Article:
Deborah goes on to describe the novel as a contemporary sensation novel and compares it with past sensation novels such as Lady Chatterley’s love by D.H Lawrence, Madame Bovary by Gustav Flaubert and Scarlett Letter of the Day by Nathaniel Hawthorne. Just like Hester Prinn, Lady Chatterley, and Emma Bovary, Anastacia Steele is searching for unbridled self-expression of the body, heart, and mind via powerful men. Sadly, however, these heroines end up getting men who eventually get damaging to their mental as well as physical health. These fantasy lovers have a chink in their armor, and this is the case with Christian Grey.

The author finalizes her review with an overall argument that the extraordinary public appeal of the “complex, sadomasochistic” relationship that exists between Ana and Christian may be perhaps more of a subconscious expression of the anxiety of the culture about women’s sexual as well as social freedom than it is a romantic story of a woman exploring sexual desire. I concur with virtually every point raised by Deborah in her review. Christian possesses fifty shades of sadistic character flaw to control sexually, posses, debase and even dominate women. To fulfill his warped, sociopathic version of love and romance, he goes for an unworldly, insecure and young woman like Anastacia Steele. Christian’s sadism brings out latent sado-masochistic features of Ana, which make it difficult for her to reject being pulled into a physical relationship of submission, control, and domination by him. This brings women the fantasy of being controlled by men, and suggests that women still have strong psychological conflicts around domination and freedom.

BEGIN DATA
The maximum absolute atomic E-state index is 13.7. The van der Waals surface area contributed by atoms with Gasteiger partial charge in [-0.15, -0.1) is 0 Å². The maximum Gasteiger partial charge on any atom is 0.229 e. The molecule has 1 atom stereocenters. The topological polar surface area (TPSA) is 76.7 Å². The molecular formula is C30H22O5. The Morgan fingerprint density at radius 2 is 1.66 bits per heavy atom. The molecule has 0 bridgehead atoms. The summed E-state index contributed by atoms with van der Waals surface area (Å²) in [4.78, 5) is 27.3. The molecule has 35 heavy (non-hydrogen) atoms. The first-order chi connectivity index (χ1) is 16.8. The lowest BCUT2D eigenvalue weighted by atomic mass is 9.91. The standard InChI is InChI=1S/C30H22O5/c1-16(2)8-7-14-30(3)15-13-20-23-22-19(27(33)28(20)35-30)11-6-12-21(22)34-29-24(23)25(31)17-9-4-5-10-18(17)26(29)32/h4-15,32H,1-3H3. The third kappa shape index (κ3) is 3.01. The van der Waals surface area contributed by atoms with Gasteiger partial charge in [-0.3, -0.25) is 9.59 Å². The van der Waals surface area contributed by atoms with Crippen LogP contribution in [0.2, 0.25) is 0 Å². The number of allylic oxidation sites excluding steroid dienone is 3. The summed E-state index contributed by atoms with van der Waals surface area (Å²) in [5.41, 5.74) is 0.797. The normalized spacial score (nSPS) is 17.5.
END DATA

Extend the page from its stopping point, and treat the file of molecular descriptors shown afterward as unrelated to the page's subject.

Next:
Ansari Noman, The Express Tribune (2012)

Ansari describes Christian as extremely receptive to the physical needs of Ana and is both attentive as well as sexually pleasing her. Being a male reader, however, he feels that this is not the only positive or realistic thing he can say about this character. Fifty Shades of Grey has taught him that for a man to get a lady like Ana, he has to possess “superhuman” characteristics. But even though the depiction of Christian as some sort of human superpower can be perfectly acceptable as a woman’s fantasy, his characterization makes him somewhat unlikable. Christian is not only emotionally distant, rude and gloomy, but is also manipulative and borderline psychotic in stalking Ana. Ana, on the other hand, is even less likable. She is a highly neurotic and insecure woman, who has never been liked another person until she found Christian.

Aside from the poor characterization, Ansari also states that the book is poorly written, to a surprising degree. He also believes that the author did not do her research properly, and utilized a lot of British colloquialisms, all of which sound odd being spoken by American characters in the book. The author of the review goes on to state that worse still are the words and the phrases repeatedly used with such frequency such as the 58 counts of the phrase “inner goddess.”

Ansari’s description of the characters is accurate. I also support his criticism of James’s choice of words. Right from the start, the reader could tell that the author is British notably due to the use of words as well as expressions that are only used by British natives. This may bother the reader since the novel is set in Seattle, United States. A poor or incorrect choice of words may affect the story’s credibility (Laak 40). Therefore, I concur with the reviewer’s claim that James did not perhaps do her research well prior to writing the story. 

Have study documents to share about 50 Shades of Grey? Upload them to earn free Studypool credits!